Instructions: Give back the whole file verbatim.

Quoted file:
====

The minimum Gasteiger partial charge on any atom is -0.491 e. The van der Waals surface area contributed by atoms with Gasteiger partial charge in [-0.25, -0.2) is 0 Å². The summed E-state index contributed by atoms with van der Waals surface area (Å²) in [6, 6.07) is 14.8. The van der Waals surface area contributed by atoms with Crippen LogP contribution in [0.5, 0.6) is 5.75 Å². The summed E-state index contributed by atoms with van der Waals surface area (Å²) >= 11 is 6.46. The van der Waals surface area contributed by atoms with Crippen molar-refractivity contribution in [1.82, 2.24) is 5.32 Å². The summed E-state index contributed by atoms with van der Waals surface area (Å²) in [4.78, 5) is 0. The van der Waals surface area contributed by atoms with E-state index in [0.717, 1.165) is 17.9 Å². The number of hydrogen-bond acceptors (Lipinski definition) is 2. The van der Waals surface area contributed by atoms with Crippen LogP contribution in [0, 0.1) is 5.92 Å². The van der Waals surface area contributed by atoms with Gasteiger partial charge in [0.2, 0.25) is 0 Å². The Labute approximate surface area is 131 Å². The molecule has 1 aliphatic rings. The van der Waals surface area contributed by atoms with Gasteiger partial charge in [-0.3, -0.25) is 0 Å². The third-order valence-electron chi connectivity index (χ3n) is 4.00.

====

The minimum Gasteiger partial charge on any atom is -0.491 e. The van der Waals surface area contributed by atoms with Gasteiger partial charge in [-0.25, -0.2) is 0 Å². The summed E-state index contributed by atoms with van der Waals surface area (Å²) in [6, 6.07) is 14.8. The van der Waals surface area contributed by atoms with Crippen LogP contribution in [0.5, 0.6) is 5.75 Å². The summed E-state index contributed by atoms with van der Waals surface area (Å²) >= 11 is 6.46. The van der Waals surface area contributed by atoms with Crippen molar-refractivity contribution in [1.82, 2.24) is 5.32 Å². The summed E-state index contributed by atoms with van der Waals surface area (Å²) in [4.78, 5) is 0. The van der Waals surface area contributed by atoms with E-state index in [0.717, 1.165) is 17.9 Å². The number of hydrogen-bond acceptors (Lipinski definition) is 2. The van der Waals surface area contributed by atoms with Crippen LogP contribution in [0, 0.1) is 5.92 Å². The van der Waals surface area contributed by atoms with Gasteiger partial charge in [0.2, 0.25) is 0 Å². The Labute approximate surface area is 131 Å². The molecule has 1 aliphatic rings. The van der Waals surface area contributed by atoms with Gasteiger partial charge in [-0.3, -0.25) is 0 Å². The third-order valence-electron chi connectivity index (χ3n) is 4.00.